This online source edition published by the Institute for the History of German Jews (IGdJ) uses a selection of sources, so-called key documents, to thematically highlight central aspects in Hamburg’s Jewish history from the early modern age to the present. The editors consider Hamburg as a lens for larger developments and questions in German-Jewish history. The source edition aims to help digitally reunite the city’s Jewish heritage, scattered all over the world due to persecution and migration, and to make it accessible and preserve it for future generations.

    The online edition is an essential part of the digital outreach strategy of the institute and serves as a link between scholarship and the interested public. By presenting previously little studied sources and putting familiar archival documents in new contexts and formats we hope to give thought-provoking impulses and encourage new lines of study. The sources are at the center of this project, inspiring discussion about specific interpretations and categorizations.

    Transcripts as well as digital facsimiles are provided for all sources, which are placed in historical context by interpretations and background information. The source material is further enriched by information on its provenance, historical responses to it, and scholarly controversies. All content is provided in both German and English.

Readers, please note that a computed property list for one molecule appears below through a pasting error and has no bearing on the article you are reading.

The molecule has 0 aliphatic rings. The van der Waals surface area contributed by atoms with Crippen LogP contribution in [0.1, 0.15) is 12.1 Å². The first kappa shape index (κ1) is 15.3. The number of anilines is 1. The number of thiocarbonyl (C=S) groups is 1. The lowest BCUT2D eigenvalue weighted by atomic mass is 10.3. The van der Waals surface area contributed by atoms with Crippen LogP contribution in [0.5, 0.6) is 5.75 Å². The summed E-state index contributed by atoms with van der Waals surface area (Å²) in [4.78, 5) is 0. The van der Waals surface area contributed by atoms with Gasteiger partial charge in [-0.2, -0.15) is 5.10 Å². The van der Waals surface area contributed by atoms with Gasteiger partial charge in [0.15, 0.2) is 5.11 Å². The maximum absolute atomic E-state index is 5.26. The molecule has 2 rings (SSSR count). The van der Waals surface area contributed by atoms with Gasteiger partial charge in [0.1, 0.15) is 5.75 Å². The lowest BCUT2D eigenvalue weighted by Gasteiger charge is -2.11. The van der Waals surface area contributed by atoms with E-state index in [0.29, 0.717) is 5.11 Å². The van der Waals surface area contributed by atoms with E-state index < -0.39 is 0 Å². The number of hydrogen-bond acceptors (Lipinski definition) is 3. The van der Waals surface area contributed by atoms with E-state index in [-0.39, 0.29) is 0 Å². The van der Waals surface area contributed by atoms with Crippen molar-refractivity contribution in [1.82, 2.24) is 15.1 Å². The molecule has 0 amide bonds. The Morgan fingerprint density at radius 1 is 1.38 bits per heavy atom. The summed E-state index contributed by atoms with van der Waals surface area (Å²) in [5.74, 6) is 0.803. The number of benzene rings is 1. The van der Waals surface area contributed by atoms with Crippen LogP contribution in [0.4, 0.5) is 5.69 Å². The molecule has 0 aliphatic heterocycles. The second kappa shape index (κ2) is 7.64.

The target audience for this source edition is college students, researchers and teachers, as well as the interested public and high school students. It covers a spectrum ranging from more general, introductory texts to those developing their argument by a close study of the source, and it offers different ways of approaching the texts—through a timeline, a specific topic or a map. The project is supported by an advisory board consisting of renowned scholars of German-Jewish history and experts in the field of digitization.

    The online edition was funded by the Deutsche Forschungsgemeinschaft from July 2015 to January 2021. During this period, Miriam Rürup, who also initiated the project, was its director. The edition also serves as a central module of the Portal “Jewish History Online”. This new portal coordinated at the Moses Mendelssohn Center for European Jewish Studies in Potsdam (MMZ) is currently in the planning stage and will be jointly developed by the IGdJ and the MMZ.

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